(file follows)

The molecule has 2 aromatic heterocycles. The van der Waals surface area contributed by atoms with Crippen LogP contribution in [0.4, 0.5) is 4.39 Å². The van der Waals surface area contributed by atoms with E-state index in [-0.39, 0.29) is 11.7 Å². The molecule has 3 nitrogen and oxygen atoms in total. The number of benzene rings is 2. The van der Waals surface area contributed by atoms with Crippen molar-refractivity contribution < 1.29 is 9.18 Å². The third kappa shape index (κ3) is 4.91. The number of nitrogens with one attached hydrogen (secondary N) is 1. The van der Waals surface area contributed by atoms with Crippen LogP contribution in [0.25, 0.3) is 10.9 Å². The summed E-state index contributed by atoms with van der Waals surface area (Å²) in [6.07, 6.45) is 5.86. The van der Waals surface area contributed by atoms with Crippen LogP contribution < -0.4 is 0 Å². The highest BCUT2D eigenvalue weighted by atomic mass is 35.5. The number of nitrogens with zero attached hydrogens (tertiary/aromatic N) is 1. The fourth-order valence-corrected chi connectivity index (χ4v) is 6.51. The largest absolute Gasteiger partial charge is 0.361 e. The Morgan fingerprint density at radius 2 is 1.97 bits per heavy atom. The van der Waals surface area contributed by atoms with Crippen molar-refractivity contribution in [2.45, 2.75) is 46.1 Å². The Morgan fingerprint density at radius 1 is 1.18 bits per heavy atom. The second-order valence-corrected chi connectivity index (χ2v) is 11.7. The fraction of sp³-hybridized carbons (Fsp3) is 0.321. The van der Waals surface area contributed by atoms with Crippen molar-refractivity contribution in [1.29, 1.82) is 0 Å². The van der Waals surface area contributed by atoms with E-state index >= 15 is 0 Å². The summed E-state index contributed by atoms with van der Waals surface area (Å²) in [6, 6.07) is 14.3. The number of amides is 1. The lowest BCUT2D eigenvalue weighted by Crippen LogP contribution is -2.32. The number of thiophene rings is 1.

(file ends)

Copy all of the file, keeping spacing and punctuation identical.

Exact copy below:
The molecule has 2 aromatic heterocycles. The van der Waals surface area contributed by atoms with Crippen LogP contribution in [0.4, 0.5) is 4.39 Å². The van der Waals surface area contributed by atoms with E-state index in [-0.39, 0.29) is 11.7 Å². The molecule has 3 nitrogen and oxygen atoms in total. The number of benzene rings is 2. The van der Waals surface area contributed by atoms with Crippen molar-refractivity contribution < 1.29 is 9.18 Å². The third kappa shape index (κ3) is 4.91. The number of nitrogens with one attached hydrogen (secondary N) is 1. The van der Waals surface area contributed by atoms with Crippen LogP contribution in [0.25, 0.3) is 10.9 Å². The summed E-state index contributed by atoms with van der Waals surface area (Å²) in [6.07, 6.45) is 5.86. The van der Waals surface area contributed by atoms with Crippen LogP contribution < -0.4 is 0 Å². The highest BCUT2D eigenvalue weighted by atomic mass is 35.5. The number of nitrogens with zero attached hydrogens (tertiary/aromatic N) is 1. The fourth-order valence-corrected chi connectivity index (χ4v) is 6.51. The largest absolute Gasteiger partial charge is 0.361 e. The Morgan fingerprint density at radius 2 is 1.97 bits per heavy atom. The van der Waals surface area contributed by atoms with Crippen molar-refractivity contribution in [2.45, 2.75) is 46.1 Å². The Morgan fingerprint density at radius 1 is 1.18 bits per heavy atom. The second-order valence-corrected chi connectivity index (χ2v) is 11.7. The fraction of sp³-hybridized carbons (Fsp3) is 0.321. The van der Waals surface area contributed by atoms with Crippen molar-refractivity contribution in [1.29, 1.82) is 0 Å². The van der Waals surface area contributed by atoms with E-state index >= 15 is 0 Å². The summed E-state index contributed by atoms with van der Waals surface area (Å²) in [6, 6.07) is 14.3. The number of amides is 1. The lowest BCUT2D eigenvalue weighted by Crippen LogP contribution is -2.32. The number of thiophene rings is 1.